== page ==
Hairballs In Cats - What Are They?
That ball or tubular shaped wad of hair and fluid your cat vomits is a hairball and may be a natural occurrence resulting from your cats’ grooming. If relatively infrequent there is likely no problem. If more frequent (more than several times a year) they may indicate a problem, such as excessive grooming. This is especially so if your cat is a shorthair and is producing hairballs as they are much less likely than longhair cats to produce them.
PHYSICAL CAUSES OF HAIRBALLS IN CATS
Excessive grooming can have psychological or medical causes. If your cat has allergies or a skin problem you should look him over thoroughly for skin abrasions, fleas, or obvious irritations to the skin. If it’s fleas the solution is simple but you might want to ask your vet for the flea treatment she recommends.
Allergies can be to anything, just like us. Symptoms of allergies can be:
- Itchy, running eyes or nose (you’ll see him rubbing those areas.)
- Sneezing, coughing or impeded breathing
- Noticeable irritations, hives or other skin anomalies
- Ear infections. (Watch for him rubbing his ears
- Vomiting or diarrhea.
- Snoring (poor air intake)
- Excessive licking (grooming)
His excessive grooming is an attempt to relieve the irritation or distress the physical symptoms are causing him.
How To Prevent Hairballs – Physical
If your cat doesn’t seem to have a problem but is prone to hairballs and seems to generate them as a natural consequence of grooming – but you’d like to reduce or eliminate them, there are several areas you can apply your attention.
Improve skin and coat care:
- Brush him regularly and often. Let him tell you if you’re using the right pressure. (He’ll be obviously pleased if you are, he’ll leave if you’re not.) Notice while brushing him if any area is particularly sensitive and if there are any areas that are more bare than surrounding areas. such places could indicate an issue that needs to be addressed.
- Use flea prevention regularly if appropriate. (If he doesn’t have them, don’t use it.)
- Insure healthy skin and fur with proper hydration. It has been proven and is universally accepted that a fountain designed for cats will increase your cats’ water intake significantly, thus improving his skin and coat health. Just be sure it is a quality cat fountain and not a cheaply made, actually harmful, cat fountain. You’ll find the best at www.thirstycatfountains.com.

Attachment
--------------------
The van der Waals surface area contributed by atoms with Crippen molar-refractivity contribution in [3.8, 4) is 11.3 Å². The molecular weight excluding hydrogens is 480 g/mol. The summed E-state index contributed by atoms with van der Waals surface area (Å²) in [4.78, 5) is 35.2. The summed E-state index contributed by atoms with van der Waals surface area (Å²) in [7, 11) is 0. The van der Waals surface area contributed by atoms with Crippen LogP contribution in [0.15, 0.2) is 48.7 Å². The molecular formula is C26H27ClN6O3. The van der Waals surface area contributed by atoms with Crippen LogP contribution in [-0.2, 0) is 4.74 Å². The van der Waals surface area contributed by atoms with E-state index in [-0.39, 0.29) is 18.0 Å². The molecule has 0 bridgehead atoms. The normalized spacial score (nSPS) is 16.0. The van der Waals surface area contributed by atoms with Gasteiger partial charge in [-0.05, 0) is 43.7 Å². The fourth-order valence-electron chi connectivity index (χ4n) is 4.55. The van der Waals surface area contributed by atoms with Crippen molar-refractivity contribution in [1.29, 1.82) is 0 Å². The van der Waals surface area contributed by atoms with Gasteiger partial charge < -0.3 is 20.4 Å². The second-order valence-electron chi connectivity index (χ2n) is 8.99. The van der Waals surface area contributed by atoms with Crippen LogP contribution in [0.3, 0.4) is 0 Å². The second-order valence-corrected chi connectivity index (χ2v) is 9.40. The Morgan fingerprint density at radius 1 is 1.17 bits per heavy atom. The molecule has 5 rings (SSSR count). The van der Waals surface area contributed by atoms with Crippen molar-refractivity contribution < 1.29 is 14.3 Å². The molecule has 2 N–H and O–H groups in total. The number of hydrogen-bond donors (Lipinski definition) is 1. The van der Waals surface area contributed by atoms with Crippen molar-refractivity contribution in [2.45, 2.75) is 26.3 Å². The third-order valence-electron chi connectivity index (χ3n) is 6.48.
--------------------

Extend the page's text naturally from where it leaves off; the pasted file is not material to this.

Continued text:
- Hairball diets have increased fiber that might help motility. They should not be used instead of looking for an underlying cause of hairballs! Discuss special diets with your veterinarian.
- Hairball remedies help lubricate the intestinal tract and may ease the passage of hair. They again should not be used instead of looking for an underlying cause of hairballs.
If your cat is grooming excessively and generating hairballs and the cause is not physical then there may be a something in your cat’s life that is causing him stress. Is there a new cat in the area or household? Has something changed within the immediate household? Has someone left or someone come? A distressed cat will show his distress in a variety of ways – (that bad behavior you so dislike is usually caused by environmental/interpersonal stress – the cats’ got a problem that he can’t fix by himself.)
How To Prevent Hairballs – psychological
- Identify possible sources of anxiety such as changes in the environment such as a new cat or person in the household, lack of ability to have privacy, having to share bowls, litter boxes, etc.) Intentionally introduce your cat to these changes when possible. Also check for another illness your cat may have that is stressing him.
- Does he have enough opportunity to indulge his ‘catness’? Are there areas for him to climb or scratch or jump or a cardboard box for him to climb into? (All cats need some of that.)
- Is he getting enough, or too much attention. Are there over indulgent children in the environment?
- Is another animal prowling the environment outside – still your cat’s domain and he may well know it is happening while you don’t.
So often cats behave in ways we don’t want because that is their way of showing us that there is a problem. We should take these indications seriously – as seriously as your cat does – so that we can fix the problem and have a settled, happy cat.
Do Hairballs Need To Be A Problem?
Normally, cats groom, ingest some quantity of fur and it passes through them without issue. Or they cough up the odd hairball every once in a long while. However there are indications to be aware of. If too much hair has been ingested and fails to pass either in his feces or as a hairball their may be a blockage in your cat’s upper intestinal tract. In this case you might see him vomiting or attempting to, showing abdominal pain and having little or now appetite. In these instances the problem is more serious and a trip to the vet is advised.